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The 25 Greatest Hip-Hop Debut Albums of All Time

on March 14, 2018, 12:14pm
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10. 50 Cent – Get Rich or Die Tryin’ (2003)

50 cent The 25 Greatest Hip Hop Debut Albums of All Time

With a reputation built from a series of ground-breaking mixtapes and a larger-than-life origin story, plus co-signs from Dr. Dre and Eminem, 50 Cent had a lot riding on the release of Get Rich or Die Tryin’. The Queens rapper had learned to weave his boastful rhymes with catchy hooks while flooding the streets with his freestyles, so when it came time to deliver full songs over top-shelf beats, 50 Cent was primed for the occasion. He balanced aggressive rhymes on songs like “Back Down” with R&B-tinged tracks “21 Questions”, showing he could make music for the gangstas and ladies alike. –Eddie Fu

Standout Track:

Definitive Lyric: “They say I walk around like I got an S on my chest/ Nah, that’s a semi-auto, and a vest on my chest” — from “What Up Gangsta”

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09. Queen Latifah – All Hail the Queen (1989)

queen latifah The 25 Greatest Hip Hop Debut Albums of All Time

Queen Latifah followed many female acts in blazing a trail for women in rap with the release of her 1989 debut, All Hail the Queen. Catapulted by “Wrath of My Madness” and the Monie Love-assisted feminist anthem “Ladies First”, the album produced in part by DJ Mark the 45 King tackled issues like gender disparity and domestic violence, which remained talking points throughout Latifah’s career. All Hail the Queen established “The La La La from Halstead” as the queen of rap’s Daisy Age – triggered by the Native Tongues – and a bona fide spitter equipped to go bar for bar with any male counterpart. –Karas Lamb

Standout Track:

Definitive Lyric:Ladies first, there’s no time to rehearse/ I’m divine and my mind expands throughout the universe/ A female rapper with the message to send/ The Queen Latifah is a perfect specimen.” — from “Ladies First”

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08. Dr. Dre – The Chronic (1992)

the chronic 4ea687eb81068 The 25 Greatest Hip Hop Debut Albums of All Time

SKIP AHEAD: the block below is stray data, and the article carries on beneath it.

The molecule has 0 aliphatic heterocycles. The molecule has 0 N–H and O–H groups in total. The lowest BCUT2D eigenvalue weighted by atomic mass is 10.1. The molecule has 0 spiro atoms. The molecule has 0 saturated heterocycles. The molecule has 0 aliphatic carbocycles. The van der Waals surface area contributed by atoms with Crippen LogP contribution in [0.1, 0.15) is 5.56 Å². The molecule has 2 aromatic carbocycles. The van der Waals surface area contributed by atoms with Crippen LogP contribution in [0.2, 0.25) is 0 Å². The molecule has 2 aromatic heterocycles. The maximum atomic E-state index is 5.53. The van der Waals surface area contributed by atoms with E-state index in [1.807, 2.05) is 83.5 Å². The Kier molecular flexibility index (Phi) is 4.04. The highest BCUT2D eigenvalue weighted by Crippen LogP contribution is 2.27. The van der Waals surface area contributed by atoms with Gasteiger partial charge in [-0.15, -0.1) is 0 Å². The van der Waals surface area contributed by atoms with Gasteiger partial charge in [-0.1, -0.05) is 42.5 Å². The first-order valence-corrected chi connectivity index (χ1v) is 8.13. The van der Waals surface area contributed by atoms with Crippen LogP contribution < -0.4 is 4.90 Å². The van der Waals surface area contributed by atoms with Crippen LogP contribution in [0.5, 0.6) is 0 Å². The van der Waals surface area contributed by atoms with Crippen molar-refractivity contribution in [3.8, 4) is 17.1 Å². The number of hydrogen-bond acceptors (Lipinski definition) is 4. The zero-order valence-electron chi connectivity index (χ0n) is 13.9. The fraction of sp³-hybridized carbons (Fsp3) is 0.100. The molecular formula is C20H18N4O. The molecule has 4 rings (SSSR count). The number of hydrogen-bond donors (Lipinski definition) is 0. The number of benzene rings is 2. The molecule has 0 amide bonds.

On The Chronic, Dr. Dre broke ground with a new G-Funk sound comprised of fat, rolling bass lines and trill, melodic synths. As he redefined West Coast hip-hop and gangsta rap as a whole, Dre proved he could succeed without the N.W.A while also launching the careers of his co-stars Snoop Dogg, Daz Dillinger, Kurupt, Nate Dogg, and Warren G. While the lyrics seem to be focused on partying on the surface, songs such as “Lil Ghetto Boy” detail the plight of growing up in a hopeless environment. –Eddie Fu

Standout Track:

Definitive Lyric: “You never been on a ride like this befo’/ With a producer who can rap and control the maestro/ At the same time with the dope rhyme that I kick” — from “Nuthin’ but a ‘G’ Thang”

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07. OutKast – Southernplayalisticadillacmuzik (1994)

outkast southernplayalisticadillacmuzik The 25 Greatest Hip Hop Debut Albums of All Time

Big Boi and Andre 3000 became known to the world as Outkast – the otherworldly Atlanta-based rap duo from the depths of The Dungeon – with the release of their 1994 LaFace Records debut album, Southernplayalisticadillacmuzik. The duo burst onto the scene with the repurposed Christmas jam “Player’s Ball”, which portended over 15 tracks of chicken grease and certified gangster. The album produced by Organized Noize would find them disrupting the East Coast/West Coast rivalry with a distinctive sound and futurist swagger that forced rap to put some respect on Southern hip-hop and put the world onto king shit. –Karas Lamb

Standout Track:

Definitive Lyric:It goes, give me 10, and I’ll serve you then, now we bend/ The corner in my Cadillac. My heart does not go pitty-pat for no rat/ I’m leaning back, my elbow’s out the window/ Coke, rum, and indo fills my body, where’s the party?” — from “Player’s Ball”

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06. The Notorious B.I.G. – Ready to Die (1994)

notorious big ready to die11 The 25 Greatest Hip Hop Debut Albums of All Time

The Notorious B.I.G. released his full-length debut, Ready to Die, to critical acclaim in 1994. Live from Bedford-Stuyvesant, Biggie delivered cinematic, intricately worded hustler’s tales that spoke to his lived experience in Brooklyn and cemented him as a legend without leaning into precious portrayals of street life. The self-proclaimed “rap phenomenon” got busy over bottom-heavy beats from The Hitmen, showcasing his charismatic flow and aptitude for balancing braggadocio with candor. Ready to Die would famously go on to sweep the 1995 Source Awards, eclipsing Nas’ seminal debut, Illmatic, and positioning Biggie as the king of New York. –Karas Lamb

Standout Track:

Definitive Lyric: “Who shot ya? Separate the weak from the obsolete/ Hard to creep them Brooklyn streets/ It’s on nigga, fuck all that bickering beef/ I can hear sweat trickling down your cheek/ Your heartbeat sound like Sasquatch feet.” — from “Who Shot Ya”

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